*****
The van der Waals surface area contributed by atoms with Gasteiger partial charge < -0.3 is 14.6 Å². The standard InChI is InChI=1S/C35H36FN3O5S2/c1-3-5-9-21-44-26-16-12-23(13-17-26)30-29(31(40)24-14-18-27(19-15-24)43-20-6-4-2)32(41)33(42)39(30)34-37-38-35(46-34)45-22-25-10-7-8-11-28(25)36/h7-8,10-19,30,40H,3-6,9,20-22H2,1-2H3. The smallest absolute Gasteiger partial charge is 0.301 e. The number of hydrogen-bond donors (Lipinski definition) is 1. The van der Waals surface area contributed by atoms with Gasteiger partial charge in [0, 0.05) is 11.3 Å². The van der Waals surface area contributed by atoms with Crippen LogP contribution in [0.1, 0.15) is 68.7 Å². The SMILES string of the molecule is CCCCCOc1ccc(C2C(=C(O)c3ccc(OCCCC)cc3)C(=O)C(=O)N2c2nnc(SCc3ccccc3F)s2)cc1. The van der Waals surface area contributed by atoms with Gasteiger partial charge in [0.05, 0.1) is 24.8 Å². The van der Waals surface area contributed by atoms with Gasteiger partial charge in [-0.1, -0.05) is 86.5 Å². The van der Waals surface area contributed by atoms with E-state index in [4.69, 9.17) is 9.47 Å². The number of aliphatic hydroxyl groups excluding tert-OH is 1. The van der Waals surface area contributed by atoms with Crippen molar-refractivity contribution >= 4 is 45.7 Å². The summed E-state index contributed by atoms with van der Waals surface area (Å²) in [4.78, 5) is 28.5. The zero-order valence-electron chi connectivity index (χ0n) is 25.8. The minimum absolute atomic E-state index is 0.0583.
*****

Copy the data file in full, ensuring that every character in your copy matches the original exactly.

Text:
The van der Waals surface area contributed by atoms with Gasteiger partial charge < -0.3 is 14.6 Å². The standard InChI is InChI=1S/C35H36FN3O5S2/c1-3-5-9-21-44-26-16-12-23(13-17-26)30-29(31(40)24-14-18-27(19-15-24)43-20-6-4-2)32(41)33(42)39(30)34-37-38-35(46-34)45-22-25-10-7-8-11-28(25)36/h7-8,10-19,30,40H,3-6,9,20-22H2,1-2H3. The smallest absolute Gasteiger partial charge is 0.301 e. The number of hydrogen-bond donors (Lipinski definition) is 1. The van der Waals surface area contributed by atoms with Gasteiger partial charge in [0, 0.05) is 11.3 Å². The van der Waals surface area contributed by atoms with Crippen LogP contribution in [0.1, 0.15) is 68.7 Å². The SMILES string of the molecule is CCCCCOc1ccc(C2C(=C(O)c3ccc(OCCCC)cc3)C(=O)C(=O)N2c2nnc(SCc3ccccc3F)s2)cc1. The van der Waals surface area contributed by atoms with Gasteiger partial charge in [0.05, 0.1) is 24.8 Å². The van der Waals surface area contributed by atoms with Gasteiger partial charge in [-0.1, -0.05) is 86.5 Å². The van der Waals surface area contributed by atoms with E-state index in [4.69, 9.17) is 9.47 Å². The number of aliphatic hydroxyl groups excluding tert-OH is 1. The van der Waals surface area contributed by atoms with Crippen molar-refractivity contribution >= 4 is 45.7 Å². The summed E-state index contributed by atoms with van der Waals surface area (Å²) in [4.78, 5) is 28.5. The zero-order valence-electron chi connectivity index (χ0n) is 25.8. The minimum absolute atomic E-state index is 0.0583.